Will you be at the SCCE European Compliance & Ethics Institute in Frankfurt, Germany in March? Three of us from Rethink Compliance are going, and we’d love to see you there.
"But on a personal note, you should go because the SCCE runs this event like you would assume all compliance conferences are run: where the speakers are picked because they are bringing something interesting to the table, not because they sponsored the event.
For example, this is my third time speaking at a SCCE event, and I’ve been on the cover of their magazine, and they’ve never hit us up for money. I was confirmed as a speaker months before we decided to buy exhibit space and be a Media Partner, and we drove that.
And that might seem like “well, of course that's how conferences work,” but this is often not what happens.
There is obviously something weird about paying to listen to speakers who paid to speak to you, but it happens."
Over here at Rethink Compliance, we couldn’t agree more.
Before I opened our company, I spent years making the rounds of compliance conferences – sometimes speaking or leading panel discussions, sometimes attending sessions, sometimes working shifts in a booth in the exhibit hall.
Without knowing the first thing about the behind-the-scenes details, the SCCE conference stood out for a few reasons:
Now that I’m running a compliance company and making decisions about our marketing dollars, I’ve learned – as Ricardo says – that some conferences or organizations in our industry take a “pay to play” approach, requiring you to sponsor the event at a certain level in order to even submit a speaking proposal, all but crowding out new or smaller vendors. Others will let you speak but won’t let you attend the conference – drawing a stark line between vendors and attendees.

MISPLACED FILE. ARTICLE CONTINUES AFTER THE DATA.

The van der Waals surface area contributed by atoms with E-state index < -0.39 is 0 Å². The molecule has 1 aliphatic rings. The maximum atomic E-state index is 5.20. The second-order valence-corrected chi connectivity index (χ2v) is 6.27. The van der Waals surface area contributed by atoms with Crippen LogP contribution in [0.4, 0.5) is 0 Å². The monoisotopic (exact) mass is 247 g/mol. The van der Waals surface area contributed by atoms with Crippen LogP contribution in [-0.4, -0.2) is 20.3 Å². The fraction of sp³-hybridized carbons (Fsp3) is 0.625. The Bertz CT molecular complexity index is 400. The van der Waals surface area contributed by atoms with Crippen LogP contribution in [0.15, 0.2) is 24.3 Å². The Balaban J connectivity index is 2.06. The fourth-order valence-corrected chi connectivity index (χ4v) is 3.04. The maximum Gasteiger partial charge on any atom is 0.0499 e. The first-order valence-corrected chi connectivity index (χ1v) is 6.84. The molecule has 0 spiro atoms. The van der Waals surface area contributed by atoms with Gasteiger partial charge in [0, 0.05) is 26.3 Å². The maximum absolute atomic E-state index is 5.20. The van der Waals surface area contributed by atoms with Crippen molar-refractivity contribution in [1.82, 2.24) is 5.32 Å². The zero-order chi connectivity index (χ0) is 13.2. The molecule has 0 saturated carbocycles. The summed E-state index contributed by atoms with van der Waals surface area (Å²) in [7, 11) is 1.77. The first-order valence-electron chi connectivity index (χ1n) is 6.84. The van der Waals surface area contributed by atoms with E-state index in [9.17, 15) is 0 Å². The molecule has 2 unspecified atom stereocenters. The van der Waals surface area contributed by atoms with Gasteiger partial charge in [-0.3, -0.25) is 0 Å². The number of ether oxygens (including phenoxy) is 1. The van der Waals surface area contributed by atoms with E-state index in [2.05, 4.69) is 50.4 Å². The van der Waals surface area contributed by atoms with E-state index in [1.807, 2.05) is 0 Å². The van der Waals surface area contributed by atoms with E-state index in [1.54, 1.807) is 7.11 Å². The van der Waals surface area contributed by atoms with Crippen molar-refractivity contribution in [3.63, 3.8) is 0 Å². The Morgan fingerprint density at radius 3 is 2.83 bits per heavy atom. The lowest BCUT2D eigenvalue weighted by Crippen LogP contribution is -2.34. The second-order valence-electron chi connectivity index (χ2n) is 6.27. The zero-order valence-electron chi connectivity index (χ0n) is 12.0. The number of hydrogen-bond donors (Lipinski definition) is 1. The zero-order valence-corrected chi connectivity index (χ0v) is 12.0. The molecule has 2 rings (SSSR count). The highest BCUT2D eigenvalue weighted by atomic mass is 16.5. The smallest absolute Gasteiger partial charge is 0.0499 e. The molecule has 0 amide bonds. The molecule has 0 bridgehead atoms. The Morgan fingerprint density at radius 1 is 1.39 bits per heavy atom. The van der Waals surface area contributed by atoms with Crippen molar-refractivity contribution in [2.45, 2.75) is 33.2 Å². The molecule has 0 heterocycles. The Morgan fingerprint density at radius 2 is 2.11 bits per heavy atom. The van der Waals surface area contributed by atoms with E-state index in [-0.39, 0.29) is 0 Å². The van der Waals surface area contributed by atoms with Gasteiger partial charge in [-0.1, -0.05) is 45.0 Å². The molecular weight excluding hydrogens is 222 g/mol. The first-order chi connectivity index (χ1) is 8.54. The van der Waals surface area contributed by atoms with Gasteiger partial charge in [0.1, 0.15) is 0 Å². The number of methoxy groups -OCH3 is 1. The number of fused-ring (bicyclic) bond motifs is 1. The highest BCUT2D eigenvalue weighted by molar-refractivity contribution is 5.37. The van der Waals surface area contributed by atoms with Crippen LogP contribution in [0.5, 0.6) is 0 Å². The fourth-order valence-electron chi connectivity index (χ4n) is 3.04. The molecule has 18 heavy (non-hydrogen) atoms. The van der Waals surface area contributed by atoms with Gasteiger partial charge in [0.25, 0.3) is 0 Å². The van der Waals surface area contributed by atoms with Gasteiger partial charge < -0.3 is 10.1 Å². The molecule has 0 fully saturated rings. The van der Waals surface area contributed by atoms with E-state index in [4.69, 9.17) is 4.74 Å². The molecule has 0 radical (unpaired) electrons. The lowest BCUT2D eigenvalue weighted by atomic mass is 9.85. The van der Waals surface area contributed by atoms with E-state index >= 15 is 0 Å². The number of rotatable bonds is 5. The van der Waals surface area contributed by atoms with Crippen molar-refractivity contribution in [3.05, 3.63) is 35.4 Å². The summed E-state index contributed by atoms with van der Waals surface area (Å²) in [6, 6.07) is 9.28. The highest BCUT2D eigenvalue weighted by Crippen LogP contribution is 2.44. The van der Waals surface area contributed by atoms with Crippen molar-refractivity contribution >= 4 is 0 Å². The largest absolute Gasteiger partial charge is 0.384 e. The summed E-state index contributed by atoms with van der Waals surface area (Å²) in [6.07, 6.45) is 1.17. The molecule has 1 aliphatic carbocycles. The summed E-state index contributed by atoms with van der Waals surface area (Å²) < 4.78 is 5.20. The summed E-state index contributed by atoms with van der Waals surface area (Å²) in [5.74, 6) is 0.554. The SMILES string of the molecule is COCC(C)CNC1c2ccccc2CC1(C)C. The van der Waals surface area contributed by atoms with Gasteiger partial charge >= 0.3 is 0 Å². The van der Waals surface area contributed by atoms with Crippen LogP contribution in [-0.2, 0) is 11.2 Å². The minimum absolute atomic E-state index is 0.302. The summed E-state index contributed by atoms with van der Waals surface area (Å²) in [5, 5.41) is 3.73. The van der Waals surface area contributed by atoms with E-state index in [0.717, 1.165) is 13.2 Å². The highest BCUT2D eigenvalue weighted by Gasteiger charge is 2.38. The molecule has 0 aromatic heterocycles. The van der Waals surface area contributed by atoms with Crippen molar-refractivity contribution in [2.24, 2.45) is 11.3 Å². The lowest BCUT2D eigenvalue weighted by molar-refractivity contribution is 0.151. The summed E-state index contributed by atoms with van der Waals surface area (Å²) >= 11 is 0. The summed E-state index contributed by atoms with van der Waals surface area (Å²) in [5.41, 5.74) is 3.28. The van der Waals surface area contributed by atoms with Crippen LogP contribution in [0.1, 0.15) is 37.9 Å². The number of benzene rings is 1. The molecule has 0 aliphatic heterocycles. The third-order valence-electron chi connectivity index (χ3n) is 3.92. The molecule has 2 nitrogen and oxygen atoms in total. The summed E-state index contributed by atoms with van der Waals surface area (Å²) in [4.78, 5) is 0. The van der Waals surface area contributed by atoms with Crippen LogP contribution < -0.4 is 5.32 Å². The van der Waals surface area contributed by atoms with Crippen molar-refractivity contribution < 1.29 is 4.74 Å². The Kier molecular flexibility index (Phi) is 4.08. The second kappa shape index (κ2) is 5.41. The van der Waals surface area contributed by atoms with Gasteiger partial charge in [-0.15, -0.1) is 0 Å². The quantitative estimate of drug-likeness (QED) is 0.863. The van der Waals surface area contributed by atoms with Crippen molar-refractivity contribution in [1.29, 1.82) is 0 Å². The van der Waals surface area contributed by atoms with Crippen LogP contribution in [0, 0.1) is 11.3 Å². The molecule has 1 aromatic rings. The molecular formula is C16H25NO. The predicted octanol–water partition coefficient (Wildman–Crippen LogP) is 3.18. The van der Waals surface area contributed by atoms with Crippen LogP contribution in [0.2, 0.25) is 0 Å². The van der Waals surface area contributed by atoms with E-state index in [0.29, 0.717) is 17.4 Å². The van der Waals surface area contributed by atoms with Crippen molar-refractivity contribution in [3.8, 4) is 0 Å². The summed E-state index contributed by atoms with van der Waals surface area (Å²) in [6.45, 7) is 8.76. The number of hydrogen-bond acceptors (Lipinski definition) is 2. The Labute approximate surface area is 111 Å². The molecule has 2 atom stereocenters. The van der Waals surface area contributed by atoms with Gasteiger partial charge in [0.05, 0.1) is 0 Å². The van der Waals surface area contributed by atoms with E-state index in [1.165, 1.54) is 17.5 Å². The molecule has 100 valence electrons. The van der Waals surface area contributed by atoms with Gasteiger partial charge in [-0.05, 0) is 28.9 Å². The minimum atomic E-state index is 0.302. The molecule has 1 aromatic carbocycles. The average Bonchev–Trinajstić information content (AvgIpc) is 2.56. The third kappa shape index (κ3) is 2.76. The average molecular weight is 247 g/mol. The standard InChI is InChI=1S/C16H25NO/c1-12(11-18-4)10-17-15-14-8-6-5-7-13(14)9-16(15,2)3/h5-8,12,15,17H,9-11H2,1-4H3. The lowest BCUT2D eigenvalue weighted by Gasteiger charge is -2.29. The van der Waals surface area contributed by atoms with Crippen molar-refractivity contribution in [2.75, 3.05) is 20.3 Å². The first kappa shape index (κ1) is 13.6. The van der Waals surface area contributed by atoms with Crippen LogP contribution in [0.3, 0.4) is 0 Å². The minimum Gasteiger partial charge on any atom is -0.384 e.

In contrast, SCCE booths are relatively affordable, exhibitors can buy discounted passes to attend conference sessions, and SCCE staff members walk around the exhibit hall to chat with vendors. Speaking proposals seem to be considered on the merits of the idea and value to the audience – not the size of the check you plan to write. (In fact, I can tell you from experience that SCCE will decline weaker proposals from companies who have paid to exhibit – which tells me that their primary concern is the quality of the programming and not just keeping their sponsors happy.)
Last year was my first time attending the European version of the CEI, and I found it extremely valuable. Here are three reasons why:
Those are the reasons we’ll be in Frankfurt this March – and why we’ll also be at the regional SCCE conferences in Minneapolis, Boston, Chicago, and D.C, and possibly some others. If you go, look for us there!
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